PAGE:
"You are cleared to disembark." A male voice came over the comm. Macen scowled for a brief second. He'd preferred the female's voice.
He transmitted the ship's logs to Spacedock's computer network. From there, it would be transferred to Command. He put the ship's systems on stand-by. He rose out of the cockpit and descended the ladder that led to the main portion of the ship.
He retrieved his duffel and his padds from the storage locker he had placed them in. He slung the duffel over his shoulder and proceeded to yet another ladder. He checked o see of anyone was below the open hatch. Seeing that there wasn't, he threw his bag down the open hole. Macen climbed down the ladder to find a very attractive human female waiting at the base of the ladder.
She thrust out her hand, "Hello, you must be Commander Macen."
"So they tell me." He replied as he took her hand and shook it. She had a firm grip. He broke into a lop-sided grin, "Can I ask your name, or has that been classified 'top secret' by SI?"
She gave him a strange look that he didn't understand before answering, "I'm Ensign D'art."
"And you came down here just to tell me that?" he asked teasingly.
She broke into a warm smile, "I'm supposed o escort you to Admiral Nechayev's office."
Macen rolled his eyes, "What? She doesn't trust me to show up for my 'appointment'?"
D'art shook her head, "I don't know anything about that. I'm just supposed to make sure you are on your way to the Admiral's office, and then I'm supposed to transport your belongings to your next assignment."
Macen looked at her quizzically, "You wouldn't happen to know what that assignment would be?"
"I was told you would learn that at your meeting." D'art informed him.
"Thank you anyway." He replied dejectedly. As he walked away, D'art overheard him mutter, "It's going to be a garbage scow." D'art lifted his duffel with an amused smile on her face.
Macen headed for the closest transporter station. He didn't have far to walk. He strode up to the Master Chief manning the unit's controls. The Chief eyed him with a disdain allowed only to Admiral's and Master Chief's.
"Can I help you?" the Chief asked.
Macen handed him a padd, "Orders to report directly to Admiral Nechayev's office."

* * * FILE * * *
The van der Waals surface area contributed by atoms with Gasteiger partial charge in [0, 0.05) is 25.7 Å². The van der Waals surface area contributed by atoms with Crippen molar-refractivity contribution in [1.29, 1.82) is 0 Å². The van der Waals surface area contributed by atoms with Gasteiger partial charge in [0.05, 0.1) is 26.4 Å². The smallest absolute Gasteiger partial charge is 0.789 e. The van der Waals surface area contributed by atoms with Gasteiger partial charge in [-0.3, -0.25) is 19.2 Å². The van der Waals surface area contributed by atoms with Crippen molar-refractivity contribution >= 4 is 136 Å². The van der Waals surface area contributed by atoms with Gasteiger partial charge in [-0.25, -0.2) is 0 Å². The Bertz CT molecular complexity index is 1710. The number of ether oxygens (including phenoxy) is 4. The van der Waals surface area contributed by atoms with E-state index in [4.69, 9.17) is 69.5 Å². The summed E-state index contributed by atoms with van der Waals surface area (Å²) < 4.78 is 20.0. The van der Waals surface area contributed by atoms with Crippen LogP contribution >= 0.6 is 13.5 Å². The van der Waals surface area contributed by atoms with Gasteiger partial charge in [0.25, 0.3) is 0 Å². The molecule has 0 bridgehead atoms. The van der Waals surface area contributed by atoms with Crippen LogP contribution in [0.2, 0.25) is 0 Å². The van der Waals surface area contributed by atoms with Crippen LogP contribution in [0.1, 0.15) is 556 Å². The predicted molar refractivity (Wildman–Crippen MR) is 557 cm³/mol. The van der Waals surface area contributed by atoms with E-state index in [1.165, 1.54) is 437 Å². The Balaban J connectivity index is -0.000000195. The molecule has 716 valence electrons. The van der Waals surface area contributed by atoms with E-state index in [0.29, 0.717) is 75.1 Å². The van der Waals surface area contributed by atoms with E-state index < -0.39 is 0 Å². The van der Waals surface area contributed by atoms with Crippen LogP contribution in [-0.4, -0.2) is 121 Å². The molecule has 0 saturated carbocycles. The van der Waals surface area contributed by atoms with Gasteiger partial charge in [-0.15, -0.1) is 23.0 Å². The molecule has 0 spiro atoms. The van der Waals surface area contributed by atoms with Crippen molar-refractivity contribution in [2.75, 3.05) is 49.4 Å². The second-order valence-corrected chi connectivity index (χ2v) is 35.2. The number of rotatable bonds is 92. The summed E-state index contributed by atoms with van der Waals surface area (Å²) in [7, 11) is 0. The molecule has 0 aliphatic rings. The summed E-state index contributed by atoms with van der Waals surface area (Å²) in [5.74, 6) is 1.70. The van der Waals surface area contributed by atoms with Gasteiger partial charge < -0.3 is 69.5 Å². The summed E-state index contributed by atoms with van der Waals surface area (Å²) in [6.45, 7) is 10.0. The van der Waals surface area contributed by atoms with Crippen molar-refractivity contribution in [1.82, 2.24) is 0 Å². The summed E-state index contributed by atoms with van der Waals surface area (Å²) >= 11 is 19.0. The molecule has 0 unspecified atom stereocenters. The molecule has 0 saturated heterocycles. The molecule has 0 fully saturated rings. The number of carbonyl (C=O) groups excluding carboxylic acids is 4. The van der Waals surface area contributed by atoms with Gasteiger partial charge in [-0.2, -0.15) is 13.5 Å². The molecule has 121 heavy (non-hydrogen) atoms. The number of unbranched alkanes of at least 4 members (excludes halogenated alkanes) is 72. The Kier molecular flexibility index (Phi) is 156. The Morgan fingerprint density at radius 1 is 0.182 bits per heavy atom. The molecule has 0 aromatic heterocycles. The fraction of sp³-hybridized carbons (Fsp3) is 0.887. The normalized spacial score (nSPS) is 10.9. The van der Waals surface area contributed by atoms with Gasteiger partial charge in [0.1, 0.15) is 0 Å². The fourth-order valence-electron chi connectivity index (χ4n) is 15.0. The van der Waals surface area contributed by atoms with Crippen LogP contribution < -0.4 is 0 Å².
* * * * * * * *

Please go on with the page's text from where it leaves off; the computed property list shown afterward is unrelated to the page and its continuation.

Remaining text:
"All right. Step onto the pad. I'll transport you to Starfleet HQ." The Chief replied sourly.
"Sorry, Chief." Macen replied, "That won't be good enough."
"Excuse me?" the Chief asked incredulously.
"My orders specifically state that I am to appear directly at the Admiral's office after disembarking form my ship. I'm off my ship, and now I need to be there." Macen informed crisply.
The Chief glanced over the orders, "Yes they do. Point for you." He lifted his head and met Macen's eyes, "You also know that it's a breach of regulations to beam you there."
"Regulation 134, paragraph C allows the use of transporters directly into HQ, if specifically ordered to do so."
The Chief shook his head, "Do you know what they'll do to me?"
"Give you a commendation for following orders properly and expediently." Macen smiled, "Then next time they'll know better than to write their orders this way."
The Chief broke into a mischievous grin, "That they will." He activated the transporter. He set the destination co-ordinates. He glanced up, "I wish I could see this."
Macen smiled wickedly, "You'll undoubtedly hear about it later." With that he dissolved into a glimmer of energy. Macen re-appeared standing atop Nechayev's desk.
"Sweet Jesus!" Nechayev shouted as she came out her chair.
Macen smiled and leapt off of the desk. Several Security officers burst into the room with their phasers drawn and ready. Macen put his hands up as they shouted for him to do. Nechayev waved them away from the wall she leaned against, clutching her heart.
The disgruntled Security officers holstered their sidearms and withdrew from the room. Nechayev returned to her chair, still slightly shaken. She is recovering swiftly, Macen thought. He accepted the chair she waved him towards.
"Thank you." He said with a victorious grin.
"Stop being so smug." Nechayev snapped, "That's an order."
Macen shrugged, "That's another one I'll have to refuse to obey."
Nechayev rubbed the bridge of her nose, "Your stubbornness is going to be the death of me." She stabbed a finger at him, "And of your career."
"I didn't know you cared." Macen snorted.
"Brin," she sighed, "You're one of the best operatives I ever had, and the best damn analyst I've ever seen. I can't always protect you. Don't throw what's left of your career away needlessly."
"Every insubordinate act I've ever committed has been deliberated and calculated before hand." He explained.
"You're an excellent tactician, but you're a lousy strategist." Nechayev commented. "Your methods generally alienate every potential ally you have regarding your position." Macen shrugged. Nechayev shook her head sadly.
"You would've been a flag officer by now if you'd just co-operated." She explained.
His eyes grew hard, "You've know that I don't want to be a flag officer. I have no political ambitions."